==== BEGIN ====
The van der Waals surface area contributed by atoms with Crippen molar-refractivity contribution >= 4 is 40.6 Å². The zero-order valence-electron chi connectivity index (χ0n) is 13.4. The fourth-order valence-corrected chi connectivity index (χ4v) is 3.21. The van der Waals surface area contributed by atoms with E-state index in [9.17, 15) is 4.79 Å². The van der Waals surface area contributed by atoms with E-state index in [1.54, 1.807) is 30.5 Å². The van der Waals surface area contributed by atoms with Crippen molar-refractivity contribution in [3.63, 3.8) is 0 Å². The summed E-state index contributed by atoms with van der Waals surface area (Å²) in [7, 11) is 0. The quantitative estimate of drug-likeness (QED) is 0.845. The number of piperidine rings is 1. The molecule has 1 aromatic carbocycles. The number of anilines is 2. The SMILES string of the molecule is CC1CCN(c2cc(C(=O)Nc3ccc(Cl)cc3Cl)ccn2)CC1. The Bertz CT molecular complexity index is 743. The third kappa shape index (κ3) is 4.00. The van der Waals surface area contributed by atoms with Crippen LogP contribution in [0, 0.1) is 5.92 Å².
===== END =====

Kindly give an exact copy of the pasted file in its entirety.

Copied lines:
The van der Waals surface area contributed by atoms with Crippen molar-refractivity contribution >= 4 is 40.6 Å². The zero-order valence-electron chi connectivity index (χ0n) is 13.4. The fourth-order valence-corrected chi connectivity index (χ4v) is 3.21. The van der Waals surface area contributed by atoms with E-state index in [9.17, 15) is 4.79 Å². The van der Waals surface area contributed by atoms with E-state index in [1.54, 1.807) is 30.5 Å². The van der Waals surface area contributed by atoms with Crippen molar-refractivity contribution in [3.63, 3.8) is 0 Å². The summed E-state index contributed by atoms with van der Waals surface area (Å²) in [7, 11) is 0. The quantitative estimate of drug-likeness (QED) is 0.845. The number of piperidine rings is 1. The molecule has 1 aromatic carbocycles. The number of anilines is 2. The SMILES string of the molecule is CC1CCN(c2cc(C(=O)Nc3ccc(Cl)cc3Cl)ccn2)CC1. The Bertz CT molecular complexity index is 743. The third kappa shape index (κ3) is 4.00. The van der Waals surface area contributed by atoms with Crippen LogP contribution in [0, 0.1) is 5.92 Å².